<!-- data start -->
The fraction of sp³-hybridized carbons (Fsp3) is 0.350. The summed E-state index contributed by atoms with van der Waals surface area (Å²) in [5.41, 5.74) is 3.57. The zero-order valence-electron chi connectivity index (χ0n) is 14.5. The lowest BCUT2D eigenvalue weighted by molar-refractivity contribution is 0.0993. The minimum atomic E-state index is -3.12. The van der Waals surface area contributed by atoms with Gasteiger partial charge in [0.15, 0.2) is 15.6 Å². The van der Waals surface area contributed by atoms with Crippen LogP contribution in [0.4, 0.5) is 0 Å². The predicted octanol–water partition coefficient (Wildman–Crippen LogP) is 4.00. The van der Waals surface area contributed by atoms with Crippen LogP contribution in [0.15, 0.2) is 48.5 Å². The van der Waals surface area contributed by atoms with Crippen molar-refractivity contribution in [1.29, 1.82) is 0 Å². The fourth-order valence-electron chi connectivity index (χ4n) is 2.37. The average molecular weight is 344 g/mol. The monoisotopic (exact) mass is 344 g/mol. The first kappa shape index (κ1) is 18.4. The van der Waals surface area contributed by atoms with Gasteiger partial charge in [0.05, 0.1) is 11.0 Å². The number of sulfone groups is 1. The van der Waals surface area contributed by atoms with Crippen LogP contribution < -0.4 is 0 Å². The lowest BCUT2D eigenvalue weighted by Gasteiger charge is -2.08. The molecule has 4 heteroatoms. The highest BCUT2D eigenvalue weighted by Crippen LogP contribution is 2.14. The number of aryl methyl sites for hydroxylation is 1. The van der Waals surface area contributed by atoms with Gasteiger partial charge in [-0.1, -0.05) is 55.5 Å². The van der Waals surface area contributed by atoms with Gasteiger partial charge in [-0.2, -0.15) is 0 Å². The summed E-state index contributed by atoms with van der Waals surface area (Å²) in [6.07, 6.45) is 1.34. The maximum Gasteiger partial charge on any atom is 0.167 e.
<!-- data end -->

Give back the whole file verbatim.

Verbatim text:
The fraction of sp³-hybridized carbons (Fsp3) is 0.350. The summed E-state index contributed by atoms with van der Waals surface area (Å²) in [5.41, 5.74) is 3.57. The zero-order valence-electron chi connectivity index (χ0n) is 14.5. The lowest BCUT2D eigenvalue weighted by molar-refractivity contribution is 0.0993. The minimum atomic E-state index is -3.12. The van der Waals surface area contributed by atoms with Gasteiger partial charge in [0.15, 0.2) is 15.6 Å². The van der Waals surface area contributed by atoms with Crippen LogP contribution in [0.4, 0.5) is 0 Å². The predicted octanol–water partition coefficient (Wildman–Crippen LogP) is 4.00. The van der Waals surface area contributed by atoms with Crippen LogP contribution in [0.15, 0.2) is 48.5 Å². The van der Waals surface area contributed by atoms with Crippen molar-refractivity contribution in [1.29, 1.82) is 0 Å². The fourth-order valence-electron chi connectivity index (χ4n) is 2.37. The average molecular weight is 344 g/mol. The monoisotopic (exact) mass is 344 g/mol. The first kappa shape index (κ1) is 18.4. The van der Waals surface area contributed by atoms with Gasteiger partial charge in [0.05, 0.1) is 11.0 Å². The number of sulfone groups is 1. The van der Waals surface area contributed by atoms with Crippen LogP contribution < -0.4 is 0 Å². The lowest BCUT2D eigenvalue weighted by Gasteiger charge is -2.08. The molecule has 4 heteroatoms. The highest BCUT2D eigenvalue weighted by Crippen LogP contribution is 2.14. The number of aryl methyl sites for hydroxylation is 1. The van der Waals surface area contributed by atoms with Gasteiger partial charge in [-0.1, -0.05) is 55.5 Å². The van der Waals surface area contributed by atoms with Gasteiger partial charge in [-0.2, -0.15) is 0 Å². The summed E-state index contributed by atoms with van der Waals surface area (Å²) in [6.07, 6.45) is 1.34. The maximum Gasteiger partial charge on any atom is 0.167 e.